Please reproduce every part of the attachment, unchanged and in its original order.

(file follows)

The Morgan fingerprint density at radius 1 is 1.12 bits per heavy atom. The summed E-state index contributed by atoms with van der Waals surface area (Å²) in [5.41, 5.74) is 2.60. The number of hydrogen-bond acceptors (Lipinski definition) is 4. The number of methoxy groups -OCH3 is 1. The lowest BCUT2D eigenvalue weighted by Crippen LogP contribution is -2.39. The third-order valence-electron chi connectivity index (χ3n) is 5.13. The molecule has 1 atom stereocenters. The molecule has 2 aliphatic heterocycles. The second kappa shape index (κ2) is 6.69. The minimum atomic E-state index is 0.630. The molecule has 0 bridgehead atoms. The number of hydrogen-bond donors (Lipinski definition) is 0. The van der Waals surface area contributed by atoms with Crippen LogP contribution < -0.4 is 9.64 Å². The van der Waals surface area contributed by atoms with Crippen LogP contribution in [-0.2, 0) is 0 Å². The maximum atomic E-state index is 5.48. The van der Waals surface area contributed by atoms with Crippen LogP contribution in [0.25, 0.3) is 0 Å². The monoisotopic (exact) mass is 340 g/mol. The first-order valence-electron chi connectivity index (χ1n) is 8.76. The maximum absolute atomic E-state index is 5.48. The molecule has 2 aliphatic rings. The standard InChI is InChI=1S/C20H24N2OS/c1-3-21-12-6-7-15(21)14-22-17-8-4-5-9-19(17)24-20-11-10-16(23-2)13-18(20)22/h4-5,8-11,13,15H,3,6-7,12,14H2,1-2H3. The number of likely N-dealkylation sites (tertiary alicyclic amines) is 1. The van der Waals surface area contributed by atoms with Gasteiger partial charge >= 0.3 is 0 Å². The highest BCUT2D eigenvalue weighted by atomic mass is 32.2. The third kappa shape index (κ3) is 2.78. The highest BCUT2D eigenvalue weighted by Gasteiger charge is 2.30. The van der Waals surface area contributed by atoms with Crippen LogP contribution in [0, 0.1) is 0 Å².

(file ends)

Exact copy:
The Morgan fingerprint density at radius 1 is 1.12 bits per heavy atom. The summed E-state index contributed by atoms with van der Waals surface area (Å²) in [5.41, 5.74) is 2.60. The number of hydrogen-bond acceptors (Lipinski definition) is 4. The number of methoxy groups -OCH3 is 1. The lowest BCUT2D eigenvalue weighted by Crippen LogP contribution is -2.39. The third-order valence-electron chi connectivity index (χ3n) is 5.13. The molecule has 1 atom stereocenters. The molecule has 2 aliphatic heterocycles. The second kappa shape index (κ2) is 6.69. The minimum atomic E-state index is 0.630. The molecule has 0 bridgehead atoms. The number of hydrogen-bond donors (Lipinski definition) is 0. The van der Waals surface area contributed by atoms with Crippen LogP contribution < -0.4 is 9.64 Å². The van der Waals surface area contributed by atoms with Crippen LogP contribution in [-0.2, 0) is 0 Å². The maximum atomic E-state index is 5.48. The van der Waals surface area contributed by atoms with Crippen LogP contribution in [0.25, 0.3) is 0 Å². The monoisotopic (exact) mass is 340 g/mol. The first-order valence-electron chi connectivity index (χ1n) is 8.76. The maximum absolute atomic E-state index is 5.48. The molecule has 2 aliphatic rings. The standard InChI is InChI=1S/C20H24N2OS/c1-3-21-12-6-7-15(21)14-22-17-8-4-5-9-19(17)24-20-11-10-16(23-2)13-18(20)22/h4-5,8-11,13,15H,3,6-7,12,14H2,1-2H3. The number of likely N-dealkylation sites (tertiary alicyclic amines) is 1. The van der Waals surface area contributed by atoms with Gasteiger partial charge >= 0.3 is 0 Å². The highest BCUT2D eigenvalue weighted by atomic mass is 32.2. The third kappa shape index (κ3) is 2.78. The highest BCUT2D eigenvalue weighted by Gasteiger charge is 2.30. The van der Waals surface area contributed by atoms with Crippen LogP contribution in [0, 0.1) is 0 Å².